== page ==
Open Banking: why retail technology providers need to step up

The impending shift to “open banking” through the implementation of the Second Payment Services Directive (PSD2) in Europe means radical change for retailers.

The ubiquity of two factor authentication and the ability to obtain direct access to consumers’ bank accounts (with their consent, of course) will open up a host of opportunities, but also threats.

Open Banking really is innovation disguised as compliance.

With retailers able to access consumer bank account data, the sector will be able to imagine new ways of doing business. Merchants can reduce risk for financial products such as instalment payments and loan origination at the POS. They can tailor products and services to more accurately meet customer needs. They can (through the inevitable deployment of machine learning) reduce fraud and the cost of card processing.

Our report Unaware, unprepared and paralysed: retailer readiness for PSD2 indicates that merchants are unaware of the impact of the regulation and the urgency for them to act.

With the help of retail technology companies, here are the key opportunities created by Open Banking:

Avoid card fees

Companies like Facebook, PayPal and Amazon have already started to encourage their customers to initiate payments directly from their bank accounts rather than use payment cards. With PSD2 the option will be mandated, allowing retailers to avoid merchant card fees to acquirers entirely. Online retailers will get a major boost as they don’t have to take liability and will see a reduction in chargeback.

Frankly, given the likely cost benefits, we were surprised that this wasn’t top of the retailer hit list. A staggering two-thirds of our surveyed retailers weren’t actively considering this.

How can retail technology help?

  • PSPs e.g. Adyen – provide access to alternative payment methods
  • Authentication e.g. AllClear ID – to secure these new payment methods
  • mPOS e.g. Miura Systems – acceptance of bank account payments

Tailored offerings and loyalty programs

Loyalty and targeted offers have a patchy record today – in fact implementing these programs is seriously difficult. However, in a PSD2 world the opportunity to identify consumer preferences and target them dynamically is open to all. It will be possible to drive targeted offers directly to consumers at the point at which they will be most likely to take advantage of them.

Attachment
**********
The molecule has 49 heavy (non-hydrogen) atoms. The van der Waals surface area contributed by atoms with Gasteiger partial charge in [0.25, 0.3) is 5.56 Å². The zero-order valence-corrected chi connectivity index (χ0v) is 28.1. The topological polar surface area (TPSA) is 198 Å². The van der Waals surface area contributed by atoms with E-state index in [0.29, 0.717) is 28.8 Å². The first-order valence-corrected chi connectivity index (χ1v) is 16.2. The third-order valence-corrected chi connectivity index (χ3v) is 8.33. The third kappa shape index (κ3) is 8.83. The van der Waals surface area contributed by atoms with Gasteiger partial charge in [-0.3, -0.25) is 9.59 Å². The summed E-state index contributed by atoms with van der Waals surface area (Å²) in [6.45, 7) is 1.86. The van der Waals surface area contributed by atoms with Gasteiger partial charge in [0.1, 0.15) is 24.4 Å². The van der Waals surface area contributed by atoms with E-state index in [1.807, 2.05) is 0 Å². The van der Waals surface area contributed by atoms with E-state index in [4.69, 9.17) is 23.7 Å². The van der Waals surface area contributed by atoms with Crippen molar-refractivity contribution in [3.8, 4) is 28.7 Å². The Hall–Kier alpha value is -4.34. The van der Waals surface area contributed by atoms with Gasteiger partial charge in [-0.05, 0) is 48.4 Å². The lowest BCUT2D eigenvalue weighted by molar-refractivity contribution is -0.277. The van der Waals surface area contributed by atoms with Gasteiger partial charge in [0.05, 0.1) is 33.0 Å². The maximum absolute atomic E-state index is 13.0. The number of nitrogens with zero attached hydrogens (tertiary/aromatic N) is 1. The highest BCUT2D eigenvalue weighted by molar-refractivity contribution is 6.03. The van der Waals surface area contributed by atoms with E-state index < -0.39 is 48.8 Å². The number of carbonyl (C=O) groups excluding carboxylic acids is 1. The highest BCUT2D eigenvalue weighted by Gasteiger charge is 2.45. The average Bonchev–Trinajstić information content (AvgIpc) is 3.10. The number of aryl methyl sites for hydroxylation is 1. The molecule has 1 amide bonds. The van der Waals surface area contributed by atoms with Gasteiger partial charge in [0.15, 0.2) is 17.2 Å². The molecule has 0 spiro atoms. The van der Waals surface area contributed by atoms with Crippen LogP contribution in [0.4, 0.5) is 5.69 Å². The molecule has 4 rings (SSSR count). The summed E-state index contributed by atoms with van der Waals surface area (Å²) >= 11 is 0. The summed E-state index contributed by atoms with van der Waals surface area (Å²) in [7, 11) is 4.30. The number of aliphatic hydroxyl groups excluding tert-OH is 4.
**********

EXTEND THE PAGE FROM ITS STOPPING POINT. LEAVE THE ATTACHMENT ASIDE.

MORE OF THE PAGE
We expect to see a new class of intermediaries emerge which look to use historic account, shopping data and new bank account information to make mobile interventions that drive physical commerce. While we see this as a huge opportunity barely a third of our retailers are looking at this seriously.

How can retail technology help?

  • New data aggregators e.g. SAS – combine data sources to drive in-store customer engagement
  • Loyalty providers e.g. Loyalty Pro – develop and manage offers and programmes
  • Digital receipts/coupons e.g. Ecrebo – enhance UX and boost loyalty
  • Wi-Fi & Bluetooth e.g. Wifinity – proximity-based data to target consumers at key moments
  • Display & Out of Home e.g. Exterion – using visual assets and proximity to attract and engage

Lower risk and expand financial services

Access to bank account data allows a retailer to more accurately assess the risk associated with a consumer. In turn they can offer favourable payment and credit arrangements to drive transaction volumes, reduce risk and improve the consumer experience.

Retailers can offer multiple payment options to consumers based on their account data: pay later and pay on delivery options or de-risked access to loans for larger purchases. Mixing these models could allow consumers to spread payments at much lower rates of interest based on continued access to account details for risk management. This allows merchants to disintermediate loan offerings from banks.

More than 70% of our surveyed retailers are either actively investigating or considering this type of service.

How can retail technology help?

  • PSPs e.g. Ingenico – enable more flexible payment and credit models
  • Risk management e.g. ACI – combine existing credit data with bank data to reduce risk
  • UX e.g. Vend – integrate payment/credit options into the customer journey online to drive sales
  • CRM e.g. Brightpearl – provide offers to existing customers with favourable payment terms

Retailers need to begin work today if they’re to turn compliance into competitive advantage by using new consumer data and payment types to deliver a range of services to improve consumer engagement and financial returns.

This requires a major program of investment and market education by technology and service providers as well as consultants, analyst and the media.

Retail technology community, it’s time to step-up to the challenge.

Written by Daniel Lowther


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